The Food and Drug Administration granted accelerated approval Monday to a new drug from Bristol-Myers Squibb to treat the deadliest form of skin cancer.
The agency approved Opdivo for patients with hard-to-treat melanoma that cannot be removed via surgery or has spread throughout the body. The approval was based on preliminary results showing the drug helped shrink tumors in some patients.
About 76,100 people in the U.S. will be diagnosed with melanoma this year and 9,710 people are expected to die from the disease.
Melanoma long has been considered one of the toughest cancers to treat, with few drug options available up until a few years ago. Since 2011, the FDA has approved seven new drugs for the form of skin cancer, including Opdivo.
The drug works by blocking a protein that prevents the body's immune system from attacking cancer cells. FDA regulators cleared the drug for patients who have previously been treated with an older Bristol-Myers drug, Yervoy.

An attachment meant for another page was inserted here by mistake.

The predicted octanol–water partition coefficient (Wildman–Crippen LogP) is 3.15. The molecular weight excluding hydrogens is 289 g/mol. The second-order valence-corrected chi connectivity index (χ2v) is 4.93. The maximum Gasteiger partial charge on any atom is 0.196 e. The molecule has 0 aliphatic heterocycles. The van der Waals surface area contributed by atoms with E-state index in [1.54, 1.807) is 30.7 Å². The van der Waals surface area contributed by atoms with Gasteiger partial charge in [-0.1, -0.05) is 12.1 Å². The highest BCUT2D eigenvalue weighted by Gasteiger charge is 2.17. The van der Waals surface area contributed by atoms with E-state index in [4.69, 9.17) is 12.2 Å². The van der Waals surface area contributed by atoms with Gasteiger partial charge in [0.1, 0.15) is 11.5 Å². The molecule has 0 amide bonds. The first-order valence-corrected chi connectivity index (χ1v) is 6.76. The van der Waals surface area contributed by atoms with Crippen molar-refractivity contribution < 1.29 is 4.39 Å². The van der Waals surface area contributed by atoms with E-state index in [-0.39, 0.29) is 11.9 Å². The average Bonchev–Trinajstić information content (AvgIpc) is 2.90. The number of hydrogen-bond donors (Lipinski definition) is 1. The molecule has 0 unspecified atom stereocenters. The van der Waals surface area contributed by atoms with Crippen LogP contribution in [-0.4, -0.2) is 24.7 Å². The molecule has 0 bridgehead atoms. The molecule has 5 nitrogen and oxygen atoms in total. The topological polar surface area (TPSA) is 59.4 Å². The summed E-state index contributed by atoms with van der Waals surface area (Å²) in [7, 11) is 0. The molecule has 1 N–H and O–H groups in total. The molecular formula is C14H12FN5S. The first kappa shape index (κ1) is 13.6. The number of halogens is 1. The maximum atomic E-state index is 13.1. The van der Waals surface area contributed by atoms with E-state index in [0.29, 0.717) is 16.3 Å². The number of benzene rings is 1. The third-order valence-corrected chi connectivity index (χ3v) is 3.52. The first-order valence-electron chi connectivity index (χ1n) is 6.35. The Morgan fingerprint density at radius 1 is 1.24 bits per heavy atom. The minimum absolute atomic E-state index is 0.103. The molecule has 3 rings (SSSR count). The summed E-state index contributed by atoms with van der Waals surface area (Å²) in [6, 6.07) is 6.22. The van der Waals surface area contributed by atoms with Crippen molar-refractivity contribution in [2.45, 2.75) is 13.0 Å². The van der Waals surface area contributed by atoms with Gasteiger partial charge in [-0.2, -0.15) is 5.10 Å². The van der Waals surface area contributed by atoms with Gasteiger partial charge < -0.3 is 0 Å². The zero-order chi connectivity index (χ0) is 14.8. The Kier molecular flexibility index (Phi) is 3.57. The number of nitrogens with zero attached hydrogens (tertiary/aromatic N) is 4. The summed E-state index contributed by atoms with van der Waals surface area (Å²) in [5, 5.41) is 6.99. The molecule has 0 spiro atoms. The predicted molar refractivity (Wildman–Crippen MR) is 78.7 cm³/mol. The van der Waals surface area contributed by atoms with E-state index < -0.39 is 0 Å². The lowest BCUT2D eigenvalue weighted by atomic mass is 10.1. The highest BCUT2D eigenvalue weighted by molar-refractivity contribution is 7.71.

Opdivo was granted accelerated approval based on a small study of 120 patients in which one third of those receiving the drug saw their tumors shrink. Drugs that win accelerated approval based on preliminary results must show medically significant results in follow-up studies. Drugs that don't deliver on their early promise can be removed from the market, though the FDA rarely takes that step.
Melanoma researchers believe Opdivo could have life-sustaining effects when used in combination with Yervoy, which was approved in 2011.
A small study of the drug combination published over the summer showed increased survival of 3 1/2 years on average in people with very advanced melanoma.
Bristol-Myers Squibb is based in New York City. Its stock ended Monday down 24 cents at $61.06.
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